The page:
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I’ve had my Christmas cactus for about 2 and a half years. It was blooming when I bought it but hadn’t bloomed since. Then this winter I managed to get it to bloom.
I wasn’t trying to get it to bloom when it did. I was trying to get rid of spider mites, read about that here. It didn’t get buds immediately after the spider mite treatment, but it was fairly soon afterward.
Prior to getting the Christmas cactus to rebloom, I had looked up the process online. Every website I found said that I had to give the Christmas cactus 12 to 14 hours of darkness a day for several weeks.
I took this to mean that it needed 12 to 14 hours of complete darkness in order to bloom. I didn’t think I had anywhere in my house that I could leave it where it would get that much darkness, so I gave up hope of it reblooming ever in my house.
Then the spider mites. I treated all my plants to make sure I didn’t have a re-infestation if I missed a plant that had some on it. In order to make sure I didn’t miss any plants, I moved them all downstairs. The process took 3 to 4 weeks, all of which the plants were kept downstairs.
My house is a split level, so my downstairs is only about half underground and has full-size windows. This means the room still gets plenty of light during the day, but not much direct sunlight during the winter.
As it was late November/early December, there was daylight, but limited. To ensure that my plants got enough light, I turned the lights on at about 4 pm and they stayed on until around 9 pm. The lights were also on most mornings for about an hour.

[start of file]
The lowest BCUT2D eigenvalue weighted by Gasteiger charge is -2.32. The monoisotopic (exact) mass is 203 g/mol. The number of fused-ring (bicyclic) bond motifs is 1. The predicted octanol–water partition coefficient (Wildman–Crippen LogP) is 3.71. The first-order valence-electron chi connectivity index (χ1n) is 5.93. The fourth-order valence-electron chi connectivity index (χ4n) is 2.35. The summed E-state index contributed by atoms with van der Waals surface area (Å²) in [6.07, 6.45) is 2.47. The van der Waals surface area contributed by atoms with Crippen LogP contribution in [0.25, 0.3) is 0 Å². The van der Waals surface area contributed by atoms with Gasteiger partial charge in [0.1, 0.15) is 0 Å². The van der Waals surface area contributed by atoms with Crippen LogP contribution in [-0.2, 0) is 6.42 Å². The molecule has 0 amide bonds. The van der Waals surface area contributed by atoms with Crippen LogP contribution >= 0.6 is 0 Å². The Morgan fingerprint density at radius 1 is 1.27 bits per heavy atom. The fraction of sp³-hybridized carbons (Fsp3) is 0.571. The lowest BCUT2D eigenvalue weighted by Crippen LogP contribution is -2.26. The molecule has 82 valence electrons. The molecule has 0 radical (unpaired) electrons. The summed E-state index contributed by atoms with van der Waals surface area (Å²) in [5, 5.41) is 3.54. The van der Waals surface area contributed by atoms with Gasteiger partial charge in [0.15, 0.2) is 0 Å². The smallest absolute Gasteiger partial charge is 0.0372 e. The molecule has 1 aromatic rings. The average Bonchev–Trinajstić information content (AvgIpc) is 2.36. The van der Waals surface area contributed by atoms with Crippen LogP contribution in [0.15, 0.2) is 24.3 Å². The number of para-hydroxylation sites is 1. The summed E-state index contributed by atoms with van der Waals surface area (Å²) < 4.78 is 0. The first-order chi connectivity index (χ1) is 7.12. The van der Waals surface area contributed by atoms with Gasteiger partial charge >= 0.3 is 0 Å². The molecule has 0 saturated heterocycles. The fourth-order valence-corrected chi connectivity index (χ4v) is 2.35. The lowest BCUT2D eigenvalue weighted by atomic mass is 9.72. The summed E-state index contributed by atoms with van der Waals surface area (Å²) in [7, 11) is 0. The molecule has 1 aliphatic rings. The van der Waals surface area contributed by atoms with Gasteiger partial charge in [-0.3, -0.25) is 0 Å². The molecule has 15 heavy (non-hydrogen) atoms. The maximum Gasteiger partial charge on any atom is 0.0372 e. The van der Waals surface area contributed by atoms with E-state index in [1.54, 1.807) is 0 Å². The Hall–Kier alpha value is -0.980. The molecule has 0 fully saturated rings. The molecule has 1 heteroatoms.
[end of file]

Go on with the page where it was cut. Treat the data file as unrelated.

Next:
Another thing that I found was needed was cool temperatures, like 60°F, and that just isn’t happening in my house on a consistent basis. My downstairs does stay cooler than my upstairs and it averages between 62 and 67°F. That’s a little warmer than what I had found but pretty close.
So, between the daylight and the lights being on, the Christmas cactus received about 13 hours of light and 11 hours of darkness. It’s a little less than others say but close.
I also didn’t water the Christmas cactus at all during this time, except for the weekly showers too for the spider mite treatment. The research I found said to limit my watering, but it didn’t seem to matter. Though I only showered the plant once a week, it was still mostly wet at the next showering.
The research I did had made it seem like I couldn’t get the Christmas cactus to rebloom, but this experience showed me that I can. It’s definitely not as hard as I thought, but not as easy as some other plants.
Things needed to get a Christmas cactus to rebloom:
- About 12 hours of darkness. Complete darkness isn’t necessary the whole time, but at least 10 to 11 hours of complete darkness.
- Cooler room temperatures. Somewhere between 60 and 65°F, but occasional increases to 68°F is ok.
- Water a little less than normal may help but doesn’t seem to be necessary.
I hope these tips help you get your Christmas cactus to rebloom for you. They are so pretty when they flower, and I look forward to getting it to rebloom next year. Have you gotten a Christmas cactus to rebloom?